I haven’t posted any knitting projects in a while, mostly because I’ve been working so much I haven’t been finishing very many projects. Knitting is my calming activity. When I’m feeling wound up, I knit a few rows and the repetitive motions helps to calm me down. However, I did finish this cardigan.. plus a few extras!
It’s the Bluebird Cardigan, named because the birds are blue. (The real name of the pattern is Chickadee, designed by Ysolda Teague.) It’s from the Little Red in the City book, same as my Lauriel Cardigan.
I actually finished this cardigan over the summer, but never took photographs. Now that it’s cold and I want to wear it, I finally took some finished photos.
Ravelry project notes here. Look how nicely the waist shaping fits the body! It’s done at the front like a dart, instead of at the side seams. This really creates a nice snug fit that follows the lines of the body.
I think that I like this cardigan even more than Lauriel! I knit the size 32. After knitting the 34 in Lauriel and having it come out too big, the 32 is perfect. (My actual bust measurement is 32, in a more padded bra about 33. I find it useful to know whether people are knitting for their exact size, a smaller size that their bust measurement or a slightly larger size for ease. I suspect that the type of yarn you use makes a difference, too.)
I didn’t make any changes to the pattern except to knit the sleeves using the magic loop technique instead of double-pointed needles and to shorten the body length by one repeat. Looking back, I finished it in the summer when I was wearing a lot of dresses, therefore I preferred the shorter body length, but with pants it could use a little more length. It’s great with layers though!
I sewed grosgrain ribbon to the button bands just like Lauriel. In fact it’s the exact same ribbon, just in a different colour. It’s held up well on Lauriel and kept its shape.
The yarn is Voluptuous from Skein Queen, a name I cannot say out loud because we say ‘Skayne’ here, and I’m guessing that in the UK they say ‘Skeen’ which would make sense with Queen. Am I right? Either way this yarn is wonderful, in my books, it’s soft and lofty but strong and a little rustic. It’s hard to describe yarn without using hand motions! (Which I am doing as type this, trying to come up with the proper words to describe what I like about this yarn.) It feels like this sweater will last a long time because the yarn is rustic and durable, but it’s not scratchy and feels cosy to wear. I’d definitely buy this yarn again.
My second colourwork project! (This was the first, remember me talking about how afraid I was to knit with multiple colours? Now I’m all over it!) My main learning point from this colourwork project, as my second project, is to relax. Don’t pull the yarn too tight in between colours, and stop to make sure the loops floating across the back are loose, so the garment can still stretch a little bit. The yoke on this has increases built in, so it gets wider at the bottom. Which is fine, but then when you knit the loops along the bottom, it’s easy to pull the yarn too tight. Don’t pull the yarn too tight!
I also didn’t catch the floats in between long stretches of colour, because with the white yarn you could see the blue through. (Catching the floats = twisting the two colours of yarn every couple of stitches so there isn’t one long float going across the back of five stitches, it’s twisted with the other yarn in between.)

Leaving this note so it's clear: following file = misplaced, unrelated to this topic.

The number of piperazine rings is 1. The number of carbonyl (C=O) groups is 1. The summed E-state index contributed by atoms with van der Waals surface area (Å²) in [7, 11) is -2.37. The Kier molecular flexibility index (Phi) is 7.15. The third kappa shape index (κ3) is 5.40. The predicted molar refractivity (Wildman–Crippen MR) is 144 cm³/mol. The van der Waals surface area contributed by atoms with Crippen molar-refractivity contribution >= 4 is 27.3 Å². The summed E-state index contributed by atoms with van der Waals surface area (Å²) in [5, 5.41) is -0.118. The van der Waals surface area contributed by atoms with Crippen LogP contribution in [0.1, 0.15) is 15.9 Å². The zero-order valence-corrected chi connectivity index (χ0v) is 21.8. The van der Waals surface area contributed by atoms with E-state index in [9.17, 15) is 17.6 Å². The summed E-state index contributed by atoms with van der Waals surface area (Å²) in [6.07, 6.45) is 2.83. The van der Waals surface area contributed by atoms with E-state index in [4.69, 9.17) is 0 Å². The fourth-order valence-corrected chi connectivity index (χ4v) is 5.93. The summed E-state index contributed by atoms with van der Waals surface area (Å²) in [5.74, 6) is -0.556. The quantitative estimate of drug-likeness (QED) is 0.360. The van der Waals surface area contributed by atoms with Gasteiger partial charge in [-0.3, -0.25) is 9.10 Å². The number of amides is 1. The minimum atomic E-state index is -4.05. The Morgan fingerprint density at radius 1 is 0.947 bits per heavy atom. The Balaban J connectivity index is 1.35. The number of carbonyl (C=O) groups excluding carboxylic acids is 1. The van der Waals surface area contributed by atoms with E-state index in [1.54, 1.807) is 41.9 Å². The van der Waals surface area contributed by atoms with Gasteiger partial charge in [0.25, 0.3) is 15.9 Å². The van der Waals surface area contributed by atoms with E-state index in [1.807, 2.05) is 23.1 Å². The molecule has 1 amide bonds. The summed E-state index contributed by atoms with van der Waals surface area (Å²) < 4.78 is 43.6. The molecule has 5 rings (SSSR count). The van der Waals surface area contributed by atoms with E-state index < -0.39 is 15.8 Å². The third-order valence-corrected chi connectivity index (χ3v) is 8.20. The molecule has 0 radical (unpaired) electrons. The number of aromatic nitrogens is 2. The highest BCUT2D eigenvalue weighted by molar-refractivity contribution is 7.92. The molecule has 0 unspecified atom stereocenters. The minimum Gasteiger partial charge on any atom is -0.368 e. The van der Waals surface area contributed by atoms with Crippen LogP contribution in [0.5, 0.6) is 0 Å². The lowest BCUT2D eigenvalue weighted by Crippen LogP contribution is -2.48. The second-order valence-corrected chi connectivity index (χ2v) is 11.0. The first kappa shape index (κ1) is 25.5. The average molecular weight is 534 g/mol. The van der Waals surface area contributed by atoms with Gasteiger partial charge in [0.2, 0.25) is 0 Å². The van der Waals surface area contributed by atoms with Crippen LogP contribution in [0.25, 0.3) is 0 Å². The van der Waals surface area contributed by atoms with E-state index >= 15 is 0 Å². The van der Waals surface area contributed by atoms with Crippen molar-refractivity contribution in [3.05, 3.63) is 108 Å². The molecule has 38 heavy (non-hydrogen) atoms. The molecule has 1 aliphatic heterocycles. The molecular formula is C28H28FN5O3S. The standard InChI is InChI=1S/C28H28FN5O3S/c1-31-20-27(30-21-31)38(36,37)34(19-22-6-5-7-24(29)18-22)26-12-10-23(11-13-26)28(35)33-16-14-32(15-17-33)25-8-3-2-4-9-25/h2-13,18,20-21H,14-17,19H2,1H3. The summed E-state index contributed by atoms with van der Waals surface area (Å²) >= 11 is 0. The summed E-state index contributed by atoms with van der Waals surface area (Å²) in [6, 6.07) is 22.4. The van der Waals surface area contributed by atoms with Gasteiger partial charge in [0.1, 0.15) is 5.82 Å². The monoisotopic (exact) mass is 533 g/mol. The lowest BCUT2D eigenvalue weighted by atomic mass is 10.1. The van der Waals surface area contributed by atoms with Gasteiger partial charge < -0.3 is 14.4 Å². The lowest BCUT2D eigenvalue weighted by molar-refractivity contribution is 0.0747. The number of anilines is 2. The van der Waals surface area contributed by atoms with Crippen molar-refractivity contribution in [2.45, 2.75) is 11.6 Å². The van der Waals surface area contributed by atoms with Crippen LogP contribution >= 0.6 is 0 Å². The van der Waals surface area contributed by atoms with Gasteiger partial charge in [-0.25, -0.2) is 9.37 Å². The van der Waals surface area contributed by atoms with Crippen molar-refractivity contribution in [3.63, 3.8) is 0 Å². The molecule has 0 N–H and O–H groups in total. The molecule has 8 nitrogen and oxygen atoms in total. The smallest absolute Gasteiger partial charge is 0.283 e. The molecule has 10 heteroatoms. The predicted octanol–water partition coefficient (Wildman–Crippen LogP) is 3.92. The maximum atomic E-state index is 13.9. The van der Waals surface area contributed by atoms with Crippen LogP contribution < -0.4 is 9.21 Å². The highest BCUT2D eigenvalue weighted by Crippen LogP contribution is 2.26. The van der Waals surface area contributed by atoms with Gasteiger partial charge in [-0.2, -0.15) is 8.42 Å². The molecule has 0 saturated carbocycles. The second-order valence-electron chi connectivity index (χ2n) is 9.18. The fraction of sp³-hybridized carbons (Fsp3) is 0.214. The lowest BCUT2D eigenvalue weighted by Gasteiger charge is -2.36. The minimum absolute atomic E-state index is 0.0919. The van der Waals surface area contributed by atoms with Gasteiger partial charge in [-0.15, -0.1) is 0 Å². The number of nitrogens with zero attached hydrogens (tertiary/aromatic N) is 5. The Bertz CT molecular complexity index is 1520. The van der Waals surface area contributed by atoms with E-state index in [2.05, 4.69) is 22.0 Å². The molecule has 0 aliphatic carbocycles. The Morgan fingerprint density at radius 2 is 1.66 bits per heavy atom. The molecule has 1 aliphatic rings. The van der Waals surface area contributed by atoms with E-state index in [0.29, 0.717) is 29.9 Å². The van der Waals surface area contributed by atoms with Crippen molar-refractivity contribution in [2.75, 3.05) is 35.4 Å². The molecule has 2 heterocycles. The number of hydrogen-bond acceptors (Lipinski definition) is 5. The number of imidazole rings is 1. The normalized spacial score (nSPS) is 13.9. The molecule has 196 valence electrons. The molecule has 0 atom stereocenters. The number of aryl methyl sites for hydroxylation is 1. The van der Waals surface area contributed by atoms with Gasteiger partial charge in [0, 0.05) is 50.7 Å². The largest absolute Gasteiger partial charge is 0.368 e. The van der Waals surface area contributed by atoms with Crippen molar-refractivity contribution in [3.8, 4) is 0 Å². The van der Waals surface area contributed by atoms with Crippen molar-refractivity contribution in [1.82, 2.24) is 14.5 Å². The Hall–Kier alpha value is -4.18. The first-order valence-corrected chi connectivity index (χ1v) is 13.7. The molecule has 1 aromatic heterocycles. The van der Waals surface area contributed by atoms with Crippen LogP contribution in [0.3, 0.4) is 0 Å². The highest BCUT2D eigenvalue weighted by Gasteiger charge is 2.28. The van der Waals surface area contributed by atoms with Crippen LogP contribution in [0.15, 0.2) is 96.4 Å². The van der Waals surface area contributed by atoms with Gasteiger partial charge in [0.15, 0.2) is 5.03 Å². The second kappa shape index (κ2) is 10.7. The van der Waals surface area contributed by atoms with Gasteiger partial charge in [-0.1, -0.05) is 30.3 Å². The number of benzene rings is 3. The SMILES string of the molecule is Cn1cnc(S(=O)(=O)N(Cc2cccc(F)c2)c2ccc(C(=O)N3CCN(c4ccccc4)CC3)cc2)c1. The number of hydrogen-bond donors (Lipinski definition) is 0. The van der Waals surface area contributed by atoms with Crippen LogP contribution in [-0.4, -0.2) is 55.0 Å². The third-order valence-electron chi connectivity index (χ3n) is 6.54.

The edging on this cardigan is really neat, you knit the entire edging as one piece with mitered corners. It takes forever to knit one row but in the end, all of the edges (neckline, hem, front bands) are complete. Very tidy!
I had leftover yarn after finishing the cardigan, and I joked at my knitting group that I was going to make matching mittens and a hat for my sweater. And I did!
I made up my own mittens pattern using the chickadee chart. Pretty cool eh? I made up a pattern, more or less! I used bits of other patterns, actually, following how to make a cuff and how to make a thumb and then tapering the top like the toe of a sock. Ravelry notes here.
They tuck into the cuff of the sleeve nicely so no cold air can get in!
Aren’t they cute? They’re like an extension of the sweater, as if the sweater comes with removeable hand-covers. I’ve seen some vintage knitting designs from the 1950s that featured matching mitts, sweaters and caps. Which then inspired me to knit…
…a semi-matching hat! Now I have a semi-matching orange hat to go with my matching mitts-and-cardigan set. I thought it would be too ridiculous and possibly childish to have birds on the hat, the mitts and the sweater. So I used the orange and white yarn only to make a simple two-colour beret. It matches, but it’s not super matchy.
Ravelry notes here. Too bad the above photo is blurry, you can see the neat spiral at the back of the hat. This is a good hat shape for my face and head shape. It fits around the brim without being too tight, it has a bit of slouch but won’t fall off my head. And it’s so classic. Love it!
Here’s the inside of the hat. I did what the pattern suggested and blocked it on a plate. (This means getting it wet, and stretching it over a plate, like a shower cap sort of.)
I really like the look of this sweater, it’s a mix of traditional with modern, which I suppose is what my love of knitting and sewing is about for me. Traditional techniques, the same knit and purl stitches and the same sewing stitches we’ve been using for decades, but adapted for modern life. We don’t have to knit or sew to clothe ourselves, but we choose to because we see value in creating rather than purchasing.
The colour is amazing too. It’s the most beautiful reddish-orange, perfect for Fall. I won’t mind the cold weather in a sweater as cute as this one!